It is L day for the A to Z Blogging Challenge! And my L stands for Letter.
Dear First Year Teacher,
Congrats! You are finished jumping through all those hoops the school of education demands that you pass through and you have landed a job! Those are major accomplishments that should be celebrated!!
But you are nervous too!! And overwhelmed. And sometimes, down right afraid!!!
It’s time for me to be honest with you. I cried while driving home every day of my first two weeks of teaching. Yes. So you aren’t the only one! I thought I was going to screw up every kid in my class, and nobody would learn ANYTHING over the course of that school year.
Beginning a teaching job is MUCH different from starting a job in another industry. We work with children, not widgets! If you screw up a widget, it does not require 10 years of psychiatric counseling and does not tell horror stories about “that teacher in such & such grade!!” But children DO!!
Yes, it is a HUGE responsibility. But you can do it and here are a few suggestions so you can survive that first year!
1.Make friends with the custodian and the school secretary!! They KNOW everything!!! Plain and Simple.
2. Find a mentor teacher. I know most districts have a “first year teacher” program and some of them assign mentors, but others do not. If you don’t connect with your mentor or your district doesn’t assign them, find one at your school!!! This is HUGE! I have said it time and time again, I learned MORE from the teacher next door (Erin Bixler) and my mentor (Jan Abbey) teacher in my first year of teaching than I learned in all those years at the school of education!!!
To this day (11 years later), if I have a problem, I will STILL call my mentor teacher and yell “HELP!!!”
3. DO NOT look for your mentor teacher in the Teacher’s Lounge!!!!!!!!!!! As a matter of a fact, STAY OUT of the teachers’ lounge as much as possible for your first year!!!! Honestly, it is a hub of gossip and sharing stories about kids. It doesn’t seem like it at first, but it can be a very negative experience. You may get dragged into the gossip and be labeled as “one of those” teachers!! Or worse, you hear a negative story about a kid you will have next semester or next year, and all of the sudden, you have negative expectations and opinions about aforementioned student!!
Most teachers try VERY hard to keep this from happening, but if often does without you evening realizing. So find another teacher who eats lunch somewhere else, and eat with them!!!
4. STRUCTURE, STRUCTURE, STRUCTURE- When you start teaching, and are not experienced in classroom management it is IMPERATIVE to have the students’ day PLANNED out where they have NO DOWN TIME. Every minute, every transition is planned, routines are taught and practiced over and over!!
You see, children who are busy are less likely to act up, and cause chaos in your classroom. Also, when your students see that you mean business when it comes to routines, they will respect your structure and boundaries.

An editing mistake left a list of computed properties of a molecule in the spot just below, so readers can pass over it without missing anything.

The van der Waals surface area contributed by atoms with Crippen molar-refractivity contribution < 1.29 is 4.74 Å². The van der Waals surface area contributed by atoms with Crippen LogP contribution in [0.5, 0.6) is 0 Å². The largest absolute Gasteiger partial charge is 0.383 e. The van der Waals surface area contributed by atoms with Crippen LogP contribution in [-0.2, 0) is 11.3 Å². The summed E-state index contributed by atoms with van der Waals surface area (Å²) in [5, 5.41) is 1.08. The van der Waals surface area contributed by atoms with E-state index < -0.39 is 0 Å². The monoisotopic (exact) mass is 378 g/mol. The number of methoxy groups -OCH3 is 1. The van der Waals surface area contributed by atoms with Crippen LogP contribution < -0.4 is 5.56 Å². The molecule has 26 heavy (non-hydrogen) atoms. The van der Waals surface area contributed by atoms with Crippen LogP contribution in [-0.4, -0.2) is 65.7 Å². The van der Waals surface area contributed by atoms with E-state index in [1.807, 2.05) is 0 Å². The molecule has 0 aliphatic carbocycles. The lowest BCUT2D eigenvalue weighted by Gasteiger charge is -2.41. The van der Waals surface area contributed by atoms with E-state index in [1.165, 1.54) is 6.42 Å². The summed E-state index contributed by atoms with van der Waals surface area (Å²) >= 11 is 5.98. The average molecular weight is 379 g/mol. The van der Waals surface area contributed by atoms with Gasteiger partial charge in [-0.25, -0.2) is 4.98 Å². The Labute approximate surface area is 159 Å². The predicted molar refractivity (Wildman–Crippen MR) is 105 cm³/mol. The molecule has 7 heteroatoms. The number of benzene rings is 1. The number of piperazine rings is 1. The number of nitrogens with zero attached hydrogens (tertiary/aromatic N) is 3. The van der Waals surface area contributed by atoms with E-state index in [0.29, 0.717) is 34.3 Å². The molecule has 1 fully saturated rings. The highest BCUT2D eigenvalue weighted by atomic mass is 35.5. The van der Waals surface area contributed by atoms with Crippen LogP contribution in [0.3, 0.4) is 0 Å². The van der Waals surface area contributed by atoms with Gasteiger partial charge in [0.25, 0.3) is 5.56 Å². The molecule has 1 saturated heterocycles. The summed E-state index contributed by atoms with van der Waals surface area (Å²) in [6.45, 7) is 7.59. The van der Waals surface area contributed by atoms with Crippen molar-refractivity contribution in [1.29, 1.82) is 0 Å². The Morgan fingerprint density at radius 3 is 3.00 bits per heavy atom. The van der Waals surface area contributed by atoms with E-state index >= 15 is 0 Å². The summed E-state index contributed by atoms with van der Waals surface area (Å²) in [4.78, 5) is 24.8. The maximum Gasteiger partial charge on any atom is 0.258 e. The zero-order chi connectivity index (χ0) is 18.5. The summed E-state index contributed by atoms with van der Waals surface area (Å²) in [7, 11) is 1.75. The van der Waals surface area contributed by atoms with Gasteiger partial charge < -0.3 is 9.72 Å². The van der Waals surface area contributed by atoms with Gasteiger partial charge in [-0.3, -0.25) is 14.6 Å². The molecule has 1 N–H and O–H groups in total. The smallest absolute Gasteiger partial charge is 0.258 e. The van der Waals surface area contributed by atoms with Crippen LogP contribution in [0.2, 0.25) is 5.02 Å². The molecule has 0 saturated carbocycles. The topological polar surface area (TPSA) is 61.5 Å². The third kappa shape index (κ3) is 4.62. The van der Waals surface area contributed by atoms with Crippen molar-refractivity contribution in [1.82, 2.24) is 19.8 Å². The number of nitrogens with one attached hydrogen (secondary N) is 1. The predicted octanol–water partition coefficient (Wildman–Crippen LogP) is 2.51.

I AM NOT saying not to be nice to them, love them, or create relationships with them. You absolutely MUST! But keep your day structured and boundaries in place!! Children (especially smaller ones) thrive in structure! With some students, you will be the most reliable person in their lives, so take it seriously!!
5. Take Care of Yourself—Schools are known for germs!! Even if your custodians keeps your school spotless– trust me– there are GERMS EVERYWHERE!!
Your first year, your immune system won’t be used to all these new germs, so you WILL get sick!! Don’t stress about it. Take sick days, feel better. DON’T drag yourself to school deathly ill. It’s NOT a good look and it spreads more germs!!
6. EMERGENCY SUB PLANS— #5 brings me to this which I STILL struggle with!! I will blame my ADD, but I struggle with putting together a folder that has a full day’s plans in it just in case I am too sick to write sub plans!
When the school year begins, I am so busy planning for the days I WILL be there, I forget to plan for days I WON’T be there, and there is ALWAYS a day EVERY year when I need those emergency sub plans!!!
So do as I say, not as I do (hey I am trying!), and get those plans ready to go at the beginning of the year!!
7. Next Year May NOT be all that MUCH BETTER!—I have had A LOT of teachers tell me their 2nd year teaching was harder than the first. I know, it isn’t something you want to hear, but it is true for some!
You see, the first year, you are busy trying to keep up, maintain “The Look” that you know what you are doing, and you still have that “I am going to CHANGE THE WORLD” mindset— you know it. We all come out of teaching school with it!!!!
But the second year, you actually DO start to know what you are doing, AND you start to realize there are problems with education that you can’t solve. Please DON’T get me wrong, you CAN and WILL make a huge impact on your students, and maybe even change some lives, but you will also get majorly frustrated by some things that you can’t change.
Ok I think I have covered the basics. Teaching is a wild ride of ups and downs, but it IS an incredible journey!!
When I look back on my first year, I wonder how anybody did learn anything!!! 😉 However, they did (by the Grace of God) learn and no one required counseling– at least not that I have heard!!!
Try your best and ALWAYS pay attention!!!